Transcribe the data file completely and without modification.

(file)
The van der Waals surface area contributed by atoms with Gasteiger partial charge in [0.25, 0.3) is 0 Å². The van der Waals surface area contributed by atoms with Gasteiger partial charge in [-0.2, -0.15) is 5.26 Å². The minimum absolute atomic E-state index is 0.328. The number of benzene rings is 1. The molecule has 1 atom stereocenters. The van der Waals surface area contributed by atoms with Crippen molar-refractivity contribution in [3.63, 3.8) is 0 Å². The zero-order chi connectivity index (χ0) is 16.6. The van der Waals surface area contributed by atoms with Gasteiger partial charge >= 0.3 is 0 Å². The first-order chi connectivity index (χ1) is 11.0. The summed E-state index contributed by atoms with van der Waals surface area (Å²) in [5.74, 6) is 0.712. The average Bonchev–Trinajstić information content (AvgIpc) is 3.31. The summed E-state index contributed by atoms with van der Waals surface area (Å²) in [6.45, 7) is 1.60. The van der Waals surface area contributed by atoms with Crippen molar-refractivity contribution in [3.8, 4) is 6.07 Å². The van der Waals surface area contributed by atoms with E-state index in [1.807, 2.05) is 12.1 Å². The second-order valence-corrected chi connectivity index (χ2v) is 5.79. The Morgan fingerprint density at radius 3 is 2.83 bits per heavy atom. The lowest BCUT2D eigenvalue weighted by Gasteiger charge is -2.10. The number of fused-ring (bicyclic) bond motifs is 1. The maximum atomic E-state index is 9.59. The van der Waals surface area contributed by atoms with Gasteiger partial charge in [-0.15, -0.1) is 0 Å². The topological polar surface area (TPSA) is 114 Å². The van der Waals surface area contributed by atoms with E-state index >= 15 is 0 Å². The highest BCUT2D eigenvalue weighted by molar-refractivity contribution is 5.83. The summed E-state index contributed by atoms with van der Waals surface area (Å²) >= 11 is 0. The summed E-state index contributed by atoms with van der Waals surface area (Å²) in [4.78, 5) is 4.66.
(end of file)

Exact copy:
The van der Waals surface area contributed by atoms with Gasteiger partial charge in [0.25, 0.3) is 0 Å². The van der Waals surface area contributed by atoms with Gasteiger partial charge in [-0.2, -0.15) is 5.26 Å². The minimum absolute atomic E-state index is 0.328. The number of benzene rings is 1. The molecule has 1 atom stereocenters. The van der Waals surface area contributed by atoms with Crippen molar-refractivity contribution in [3.63, 3.8) is 0 Å². The zero-order chi connectivity index (χ0) is 16.6. The van der Waals surface area contributed by atoms with Gasteiger partial charge >= 0.3 is 0 Å². The first-order chi connectivity index (χ1) is 11.0. The summed E-state index contributed by atoms with van der Waals surface area (Å²) in [5.74, 6) is 0.712. The average Bonchev–Trinajstić information content (AvgIpc) is 3.31. The summed E-state index contributed by atoms with van der Waals surface area (Å²) in [6.45, 7) is 1.60. The van der Waals surface area contributed by atoms with Crippen molar-refractivity contribution in [3.8, 4) is 6.07 Å². The van der Waals surface area contributed by atoms with E-state index in [1.807, 2.05) is 12.1 Å². The second-order valence-corrected chi connectivity index (χ2v) is 5.79. The Morgan fingerprint density at radius 3 is 2.83 bits per heavy atom. The lowest BCUT2D eigenvalue weighted by Gasteiger charge is -2.10. The number of fused-ring (bicyclic) bond motifs is 1. The maximum atomic E-state index is 9.59. The van der Waals surface area contributed by atoms with Gasteiger partial charge in [-0.15, -0.1) is 0 Å². The topological polar surface area (TPSA) is 114 Å². The van der Waals surface area contributed by atoms with E-state index >= 15 is 0 Å². The highest BCUT2D eigenvalue weighted by molar-refractivity contribution is 5.83. The summed E-state index contributed by atoms with van der Waals surface area (Å²) >= 11 is 0. The summed E-state index contributed by atoms with van der Waals surface area (Å²) in [4.78, 5) is 4.66.